I missed most of yesterday’s extravaganza while earning a living, but, based on what I heard on NPR while running errands and on CNN while fixing dinner, Bill Bramhall seems to pretty well sum it up.
And if I needed more commentary, Ann Telnaes has once more live-sketched the proceedings. You can see the rest of her collection here.
I like her work because she goes beyond a courtroom-artist approach and shows what happened instead of just what it looked like.
Obviously, you have to be on her side of the aisle to begin with, but I grew up in a world where the democracies were on one side and the tyrants and oligarchs were on the other.
It was a long time ago. Today, as Mike Smith notes, the superpatriots are gathering on the other side of the divide, waving their American flags and pledging their Russian loyalty.
Hey, not with a bang, but a whimper.
And a horse laugh, as Theo Moudakis points out, portraying that snippet of video in which, yes, our NATO allies are laughing at our vainglorious nitwit of a president.
Moudakis adds the element of where Dear Leader finds refuge from the mockery, but it’s not like he’s telling us something we didn’t know.
There’s some cold comfort in knowing that respected leaders of major democracies are also dumbfounded by what’s going on.
I’m halfway through “Warning” and, so far, Anonymous hasn’t told me anything I didn’t already know; it’s like having someone tell you the entire contents of “Fire and Fury” despite your keep saying, “Yes, I know, I read it.”
It’s sad to be in a position where the whole world is not only watching but laughing, but, then again, if they can laugh maybe there’s hope.
And maybe they’ll have our backs when it all hits the fan.
Speaking of which …
Kal Kallaugher assures us that we’re not delusional and it really is this bad. (I wouldn’t normally share all of such an extensive piece, but if you aren’t subscribed to Counterpoint, (A) you won’t see the whole thing and (B) you need to fix that. It’s not perfect but it is free.)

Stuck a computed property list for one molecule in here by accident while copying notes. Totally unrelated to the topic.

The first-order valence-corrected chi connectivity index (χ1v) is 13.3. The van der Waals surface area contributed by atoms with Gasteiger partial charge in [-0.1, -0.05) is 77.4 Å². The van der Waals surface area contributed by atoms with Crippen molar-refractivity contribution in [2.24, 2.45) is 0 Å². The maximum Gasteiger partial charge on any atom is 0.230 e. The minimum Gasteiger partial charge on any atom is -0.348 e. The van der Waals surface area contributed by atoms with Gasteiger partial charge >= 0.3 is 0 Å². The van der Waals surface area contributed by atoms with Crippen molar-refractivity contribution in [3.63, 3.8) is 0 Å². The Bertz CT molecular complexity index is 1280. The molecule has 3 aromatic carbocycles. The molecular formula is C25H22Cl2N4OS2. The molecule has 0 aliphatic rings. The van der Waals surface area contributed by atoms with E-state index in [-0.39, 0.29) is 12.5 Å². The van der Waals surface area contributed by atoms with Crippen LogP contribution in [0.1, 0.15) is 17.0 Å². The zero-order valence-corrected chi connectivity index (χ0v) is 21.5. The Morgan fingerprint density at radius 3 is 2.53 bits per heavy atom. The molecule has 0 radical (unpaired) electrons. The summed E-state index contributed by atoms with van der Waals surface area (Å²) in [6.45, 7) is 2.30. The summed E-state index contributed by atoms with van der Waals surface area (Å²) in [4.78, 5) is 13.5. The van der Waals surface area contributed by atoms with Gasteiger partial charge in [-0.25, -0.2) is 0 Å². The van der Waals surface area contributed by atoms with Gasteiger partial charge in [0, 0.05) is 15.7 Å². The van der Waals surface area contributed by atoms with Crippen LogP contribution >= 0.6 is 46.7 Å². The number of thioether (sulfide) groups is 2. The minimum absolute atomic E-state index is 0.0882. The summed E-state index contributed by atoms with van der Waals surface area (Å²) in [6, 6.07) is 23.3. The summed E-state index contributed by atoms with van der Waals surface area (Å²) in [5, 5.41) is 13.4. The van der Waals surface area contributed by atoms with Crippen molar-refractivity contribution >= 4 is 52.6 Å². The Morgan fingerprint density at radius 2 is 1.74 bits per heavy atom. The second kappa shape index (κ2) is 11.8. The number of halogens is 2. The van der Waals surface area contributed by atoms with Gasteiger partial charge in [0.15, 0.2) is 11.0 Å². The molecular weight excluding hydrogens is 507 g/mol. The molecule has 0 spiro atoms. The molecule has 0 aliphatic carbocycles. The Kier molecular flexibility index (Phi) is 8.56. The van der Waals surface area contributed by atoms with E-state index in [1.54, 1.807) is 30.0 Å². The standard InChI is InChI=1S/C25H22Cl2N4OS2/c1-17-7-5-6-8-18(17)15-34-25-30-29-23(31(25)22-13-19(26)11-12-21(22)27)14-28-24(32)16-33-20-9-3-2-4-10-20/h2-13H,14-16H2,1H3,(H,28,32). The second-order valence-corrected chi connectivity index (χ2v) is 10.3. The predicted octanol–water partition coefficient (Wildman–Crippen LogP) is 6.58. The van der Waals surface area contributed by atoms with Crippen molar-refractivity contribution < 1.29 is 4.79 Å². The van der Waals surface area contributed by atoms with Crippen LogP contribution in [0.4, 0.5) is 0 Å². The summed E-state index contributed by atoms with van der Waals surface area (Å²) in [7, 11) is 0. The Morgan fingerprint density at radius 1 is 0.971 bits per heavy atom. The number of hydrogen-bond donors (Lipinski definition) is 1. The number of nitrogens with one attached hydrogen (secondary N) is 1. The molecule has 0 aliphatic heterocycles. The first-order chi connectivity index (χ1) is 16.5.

Speaking of subscribing to things, First Dog on the Moon is encouraging people to support the Guardian by giving subscriptions to their friends for Christmas, and he’s backing it up by offering a selection of gift cards you can print out, fold and sign.
He has a nice selection from which to choose.
I share this mostly because it’s inventive and funny, not because you have to subscribe to the Guardian, though I do.
But you do have to support somebody, and if a teetering-on-the-brink-of-poverty wretch like me can help support two newspapers, a local aggregator and my public radio station, you can squeeze out a few simoleans to keep the information coming.
And, yes, I am unfit for the presidency because I used an old-fashioned word to inject a bit of wit into things.
I would rather be culturally literate and somewhat witty than president, though there was a time when those goals were not mutually exclusive.
I suppose Lincoln and Reagan were wise to couch their wit in an aw-shucks folksy style that didn’t alienate the rubes.
Rubes. Another old-timey word. Damn.
Here, draw a picture of Joe Biden in this frame and then fill in your word balloon with three or four random terms from the list below, which I compiled for a story set in the days of Prohibition:
Then get in line with all the other cartoonists who have done the exact same thing. (Better bring a thermos of coffee — it’s getting to be a very, very long line.)
On the topic of professional jobs in the newspaper, and of wit, Tommy Carrol reveals his solution to poverty in our ongoing Christmas serial over at Hogan’s Alley.
I’m awfully happy that I read the strip before I read the title at top right, because I had already guffawed at the idea of journalism as the road out of poverty and am glad George Wunder intended the gag.
Witty fellow, that George Wunder. Good cartoonist. Unfit for the presidency.
Old joke, then I’ll let it go for now:
There are two words I don’t want you to ever use. One is “swell” and the other is “awful.”
Okay, Grandma. What are the words?
How about some more modern humor?
This Sheldon not only made me laff but made me feel good about my old man suspicions about trusting our benevolent overlords.
Various shopping sites keep asking me if I want to store my credit card information there so it will be handy the next time I want to buy something. My response includes an invitation to pull the other one.
Which reminds me that, back at the dawn of the Graphic Mozilla Whatever, there was a popular service that stored all your financial information and passwords online, and I wonder what in the hell we were thinking.
Slightly more recently, Adobe and some other companies decided we should rent their software on-line rather than own copies and there was a rush of freelancers who were not born yesterday and really wanted to find a Photoshop disk before the changeover.
One of the few advantages of a failing print industry being that most papers were too frugal to purchase updated versions of Photoshop or InDesign and so my nearly decade-old CS3 versions are still perfectly compatible with theirs.
I’m finally going in for a new hip tomorrow, though I haven’t yet been told when to show up, so it’s possible I’ll have another posting in the morning before I go.
But whether tomorrow or Saturday, CSotD will be going dark for a few days.
Not to worry: Hip replacements are just what old people do for fun because we no longer have wisdom teeth to be extracted.
Anyway, we didn’t need wisdom in the first place, but you’ve got to maintain your hipness.